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Tech Talk with SIP Print's Jonathan Fuld: Is Microsoft OCS 2010 a PBX killer?

June 02, 2010

By TMCnet Special Guest
Jonathan Fuld, Chief Technology Officer, SIP Print,

The short answer is for those companies that implement the complete Unified Communications solution of Microsoft, they will no longer need a PBX (News - Alert) as OCS is the PBX. At the same time, those companies will no longer need handsets, because the PC's running Windows operating systems become the handsets (well, actually headsets plug into the PC for voice transmission.)
 
The problem with implementing a Microsoft OCS 2010 (as it stands now) is the recovery of previous investment of handsets. They can't be re-used. Even if a company is transitioning from one VoIP based PBX to OCS, Microsoft uses a modified and incompatible SIP-like protocol, so standard VoIP phones are out.
 
One of the better features of OCS is the coming video conferencing integrated within Exchange. Gartner (News - Alert) seems to think that OCS is the all-out leader of UC. The referenced Gartner report does not take into consideration the recent $3 billion purchase of Tandberg, a video conferencing company, by Cisco (News - Alert). Cisco, so I have heard, aims to place hosted video conferencing at the Small Medium Business (SMB) level in order to compete with OCS. So, for a small company that requires video conferencing, Microsoft has genuine competition with no additional equipment or extra licensing.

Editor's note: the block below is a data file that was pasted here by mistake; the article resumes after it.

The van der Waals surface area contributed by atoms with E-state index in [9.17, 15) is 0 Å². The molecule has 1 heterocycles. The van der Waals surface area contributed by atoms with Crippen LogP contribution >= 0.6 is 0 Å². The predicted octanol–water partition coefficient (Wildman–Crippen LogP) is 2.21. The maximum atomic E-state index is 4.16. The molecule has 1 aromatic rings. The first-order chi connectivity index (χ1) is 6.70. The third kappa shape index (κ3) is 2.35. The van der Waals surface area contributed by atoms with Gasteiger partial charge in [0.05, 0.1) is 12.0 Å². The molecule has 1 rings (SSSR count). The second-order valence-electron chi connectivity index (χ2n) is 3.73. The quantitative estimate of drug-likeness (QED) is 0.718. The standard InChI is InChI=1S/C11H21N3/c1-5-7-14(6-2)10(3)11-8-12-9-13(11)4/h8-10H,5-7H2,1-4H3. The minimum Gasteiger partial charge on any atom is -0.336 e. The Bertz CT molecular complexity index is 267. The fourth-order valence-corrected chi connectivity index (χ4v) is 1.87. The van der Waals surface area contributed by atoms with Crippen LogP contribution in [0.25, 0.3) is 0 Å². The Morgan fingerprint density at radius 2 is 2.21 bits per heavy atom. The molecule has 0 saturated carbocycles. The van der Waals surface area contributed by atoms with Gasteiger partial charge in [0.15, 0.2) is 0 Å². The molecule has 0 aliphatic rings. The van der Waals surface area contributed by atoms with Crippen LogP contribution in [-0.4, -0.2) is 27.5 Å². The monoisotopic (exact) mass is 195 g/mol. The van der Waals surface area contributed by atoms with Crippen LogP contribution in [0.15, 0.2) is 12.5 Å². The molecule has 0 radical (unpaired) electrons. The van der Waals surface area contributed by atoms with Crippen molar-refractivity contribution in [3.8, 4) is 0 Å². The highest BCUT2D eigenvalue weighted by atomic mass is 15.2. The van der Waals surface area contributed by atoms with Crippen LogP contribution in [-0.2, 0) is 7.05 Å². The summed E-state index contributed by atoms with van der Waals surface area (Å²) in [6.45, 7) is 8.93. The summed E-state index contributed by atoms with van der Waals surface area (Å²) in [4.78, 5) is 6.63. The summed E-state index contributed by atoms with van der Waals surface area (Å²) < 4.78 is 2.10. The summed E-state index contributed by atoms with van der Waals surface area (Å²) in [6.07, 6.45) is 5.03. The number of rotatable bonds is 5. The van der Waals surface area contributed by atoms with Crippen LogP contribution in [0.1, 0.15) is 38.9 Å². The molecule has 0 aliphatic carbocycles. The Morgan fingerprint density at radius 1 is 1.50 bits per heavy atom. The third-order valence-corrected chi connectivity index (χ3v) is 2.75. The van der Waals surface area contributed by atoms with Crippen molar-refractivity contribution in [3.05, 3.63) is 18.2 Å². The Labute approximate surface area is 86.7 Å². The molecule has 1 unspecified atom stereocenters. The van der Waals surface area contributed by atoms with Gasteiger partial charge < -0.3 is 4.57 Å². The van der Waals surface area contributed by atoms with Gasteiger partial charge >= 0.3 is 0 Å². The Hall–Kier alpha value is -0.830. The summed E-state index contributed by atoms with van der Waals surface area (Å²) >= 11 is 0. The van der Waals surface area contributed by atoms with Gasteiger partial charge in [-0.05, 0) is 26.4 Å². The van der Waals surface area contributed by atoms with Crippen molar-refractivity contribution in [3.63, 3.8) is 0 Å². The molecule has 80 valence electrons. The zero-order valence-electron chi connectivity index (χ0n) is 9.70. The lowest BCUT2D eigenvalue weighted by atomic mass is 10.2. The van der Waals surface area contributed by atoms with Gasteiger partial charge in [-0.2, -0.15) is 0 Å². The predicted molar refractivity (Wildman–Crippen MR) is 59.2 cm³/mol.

Microsoft is a major player, but they have proprietary codecs and protocols which limit inter-operability of their solutions. If you are a complete Microsoft shop, great - but the rest of the world isn't, so when someone on an OCS system wants to set up a video conference through a mail invitation to someone who is on Avaya or SAP, or even Oracle, the non-open standards model breaks down - or until a third party creates a Boarder Gateway (News - Alert) Protocol (BGP) like device to allow the two to talk to each other with little or no latency.
 
In the mean time, as Microsoft rolls out OCS 2010 and Cisco rolls out their Tandberg solution and the other Unified Communications companies deploy their systems, SIP Print (News - Alert) will continue to record the VoIP telephone calls made from endpoints on these systems.

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Edited by Stefania Viscusi

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